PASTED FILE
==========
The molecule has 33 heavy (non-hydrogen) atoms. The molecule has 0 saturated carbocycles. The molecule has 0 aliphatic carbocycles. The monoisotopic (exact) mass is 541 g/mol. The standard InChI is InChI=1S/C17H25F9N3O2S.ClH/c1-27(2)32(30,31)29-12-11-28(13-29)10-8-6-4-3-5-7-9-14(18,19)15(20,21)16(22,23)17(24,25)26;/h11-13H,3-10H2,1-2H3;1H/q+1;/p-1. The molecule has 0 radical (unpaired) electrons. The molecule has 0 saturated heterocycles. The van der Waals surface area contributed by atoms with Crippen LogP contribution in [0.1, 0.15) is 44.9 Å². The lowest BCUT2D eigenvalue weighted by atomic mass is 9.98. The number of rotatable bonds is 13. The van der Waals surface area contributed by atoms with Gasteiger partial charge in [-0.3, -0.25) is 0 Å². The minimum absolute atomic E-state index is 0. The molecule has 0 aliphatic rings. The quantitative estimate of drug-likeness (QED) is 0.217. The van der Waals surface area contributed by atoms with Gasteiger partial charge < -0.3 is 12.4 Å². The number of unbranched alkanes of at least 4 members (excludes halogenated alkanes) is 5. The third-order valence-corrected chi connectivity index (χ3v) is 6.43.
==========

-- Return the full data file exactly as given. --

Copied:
The molecule has 33 heavy (non-hydrogen) atoms. The molecule has 0 saturated carbocycles. The molecule has 0 aliphatic carbocycles. The monoisotopic (exact) mass is 541 g/mol. The standard InChI is InChI=1S/C17H25F9N3O2S.ClH/c1-27(2)32(30,31)29-12-11-28(13-29)10-8-6-4-3-5-7-9-14(18,19)15(20,21)16(22,23)17(24,25)26;/h11-13H,3-10H2,1-2H3;1H/q+1;/p-1. The molecule has 0 radical (unpaired) electrons. The molecule has 0 saturated heterocycles. The van der Waals surface area contributed by atoms with Crippen LogP contribution in [0.1, 0.15) is 44.9 Å². The lowest BCUT2D eigenvalue weighted by atomic mass is 9.98. The number of rotatable bonds is 13. The van der Waals surface area contributed by atoms with Gasteiger partial charge in [-0.3, -0.25) is 0 Å². The minimum absolute atomic E-state index is 0. The molecule has 0 aliphatic rings. The quantitative estimate of drug-likeness (QED) is 0.217. The van der Waals surface area contributed by atoms with Gasteiger partial charge < -0.3 is 12.4 Å². The number of unbranched alkanes of at least 4 members (excludes halogenated alkanes) is 5. The third-order valence-corrected chi connectivity index (χ3v) is 6.43.